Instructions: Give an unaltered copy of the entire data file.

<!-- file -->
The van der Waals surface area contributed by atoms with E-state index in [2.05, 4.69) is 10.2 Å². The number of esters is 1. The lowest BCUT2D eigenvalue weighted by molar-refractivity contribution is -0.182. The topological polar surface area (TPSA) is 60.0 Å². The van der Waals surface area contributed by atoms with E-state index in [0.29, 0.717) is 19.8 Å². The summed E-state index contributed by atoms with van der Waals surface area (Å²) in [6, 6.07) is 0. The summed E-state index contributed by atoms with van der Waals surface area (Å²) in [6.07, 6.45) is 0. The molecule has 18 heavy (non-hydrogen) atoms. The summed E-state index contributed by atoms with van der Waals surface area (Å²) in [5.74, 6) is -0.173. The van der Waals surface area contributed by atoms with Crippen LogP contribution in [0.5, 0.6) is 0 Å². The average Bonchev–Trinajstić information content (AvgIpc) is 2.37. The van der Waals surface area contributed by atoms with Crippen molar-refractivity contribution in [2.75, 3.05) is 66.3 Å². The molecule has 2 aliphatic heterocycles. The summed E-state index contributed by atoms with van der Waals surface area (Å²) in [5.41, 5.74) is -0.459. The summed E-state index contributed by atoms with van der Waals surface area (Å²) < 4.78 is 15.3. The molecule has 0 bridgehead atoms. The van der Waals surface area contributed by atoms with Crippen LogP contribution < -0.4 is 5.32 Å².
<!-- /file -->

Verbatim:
The van der Waals surface area contributed by atoms with E-state index in [2.05, 4.69) is 10.2 Å². The number of esters is 1. The lowest BCUT2D eigenvalue weighted by molar-refractivity contribution is -0.182. The topological polar surface area (TPSA) is 60.0 Å². The van der Waals surface area contributed by atoms with E-state index in [0.29, 0.717) is 19.8 Å². The summed E-state index contributed by atoms with van der Waals surface area (Å²) in [6, 6.07) is 0. The summed E-state index contributed by atoms with van der Waals surface area (Å²) in [6.07, 6.45) is 0. The molecule has 18 heavy (non-hydrogen) atoms. The summed E-state index contributed by atoms with van der Waals surface area (Å²) in [5.74, 6) is -0.173. The van der Waals surface area contributed by atoms with Crippen LogP contribution in [0.5, 0.6) is 0 Å². The average Bonchev–Trinajstić information content (AvgIpc) is 2.37. The van der Waals surface area contributed by atoms with Crippen molar-refractivity contribution in [2.75, 3.05) is 66.3 Å². The molecule has 2 aliphatic heterocycles. The summed E-state index contributed by atoms with van der Waals surface area (Å²) in [5.41, 5.74) is -0.459. The summed E-state index contributed by atoms with van der Waals surface area (Å²) < 4.78 is 15.3. The molecule has 0 bridgehead atoms. The van der Waals surface area contributed by atoms with Crippen LogP contribution < -0.4 is 5.32 Å².